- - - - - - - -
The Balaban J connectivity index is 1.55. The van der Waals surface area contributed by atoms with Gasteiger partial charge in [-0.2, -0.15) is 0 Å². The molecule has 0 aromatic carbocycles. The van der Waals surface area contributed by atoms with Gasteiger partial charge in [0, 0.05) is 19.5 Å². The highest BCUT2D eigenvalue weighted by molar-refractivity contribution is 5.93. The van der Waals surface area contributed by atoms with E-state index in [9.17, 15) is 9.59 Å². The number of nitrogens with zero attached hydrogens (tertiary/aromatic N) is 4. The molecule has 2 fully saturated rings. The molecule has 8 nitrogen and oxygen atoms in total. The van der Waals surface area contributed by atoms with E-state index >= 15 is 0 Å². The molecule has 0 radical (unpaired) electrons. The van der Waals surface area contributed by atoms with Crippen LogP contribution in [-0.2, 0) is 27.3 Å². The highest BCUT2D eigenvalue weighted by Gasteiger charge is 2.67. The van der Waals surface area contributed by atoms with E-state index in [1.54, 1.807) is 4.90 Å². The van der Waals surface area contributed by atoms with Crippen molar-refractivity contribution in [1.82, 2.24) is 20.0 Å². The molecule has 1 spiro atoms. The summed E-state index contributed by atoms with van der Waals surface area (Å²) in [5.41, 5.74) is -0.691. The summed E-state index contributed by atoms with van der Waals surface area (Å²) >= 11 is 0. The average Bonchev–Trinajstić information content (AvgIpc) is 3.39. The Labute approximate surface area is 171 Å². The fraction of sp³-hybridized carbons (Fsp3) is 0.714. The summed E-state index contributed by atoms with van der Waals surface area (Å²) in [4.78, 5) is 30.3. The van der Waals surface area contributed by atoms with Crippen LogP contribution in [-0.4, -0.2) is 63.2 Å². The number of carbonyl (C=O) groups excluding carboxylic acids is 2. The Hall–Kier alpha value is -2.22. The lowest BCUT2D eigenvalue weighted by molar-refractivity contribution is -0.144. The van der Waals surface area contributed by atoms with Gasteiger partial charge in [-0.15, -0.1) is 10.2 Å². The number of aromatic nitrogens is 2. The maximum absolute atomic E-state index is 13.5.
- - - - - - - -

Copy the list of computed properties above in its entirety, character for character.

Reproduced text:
The Balaban J connectivity index is 1.55. The van der Waals surface area contributed by atoms with Gasteiger partial charge in [-0.2, -0.15) is 0 Å². The molecule has 0 aromatic carbocycles. The van der Waals surface area contributed by atoms with Gasteiger partial charge in [0, 0.05) is 19.5 Å². The highest BCUT2D eigenvalue weighted by molar-refractivity contribution is 5.93. The van der Waals surface area contributed by atoms with E-state index in [9.17, 15) is 9.59 Å². The number of nitrogens with zero attached hydrogens (tertiary/aromatic N) is 4. The molecule has 2 fully saturated rings. The molecule has 8 nitrogen and oxygen atoms in total. The van der Waals surface area contributed by atoms with E-state index >= 15 is 0 Å². The molecule has 0 radical (unpaired) electrons. The van der Waals surface area contributed by atoms with Crippen LogP contribution in [-0.2, 0) is 27.3 Å². The highest BCUT2D eigenvalue weighted by Gasteiger charge is 2.67. The van der Waals surface area contributed by atoms with E-state index in [1.54, 1.807) is 4.90 Å². The van der Waals surface area contributed by atoms with Crippen molar-refractivity contribution in [1.82, 2.24) is 20.0 Å². The molecule has 1 spiro atoms. The summed E-state index contributed by atoms with van der Waals surface area (Å²) in [5.41, 5.74) is -0.691. The summed E-state index contributed by atoms with van der Waals surface area (Å²) >= 11 is 0. The average Bonchev–Trinajstić information content (AvgIpc) is 3.39. The Labute approximate surface area is 171 Å². The fraction of sp³-hybridized carbons (Fsp3) is 0.714. The summed E-state index contributed by atoms with van der Waals surface area (Å²) in [4.78, 5) is 30.3. The van der Waals surface area contributed by atoms with Crippen LogP contribution in [-0.4, -0.2) is 63.2 Å². The number of carbonyl (C=O) groups excluding carboxylic acids is 2. The Hall–Kier alpha value is -2.22. The lowest BCUT2D eigenvalue weighted by molar-refractivity contribution is -0.144. The van der Waals surface area contributed by atoms with Gasteiger partial charge in [-0.15, -0.1) is 10.2 Å². The number of aromatic nitrogens is 2. The maximum absolute atomic E-state index is 13.5.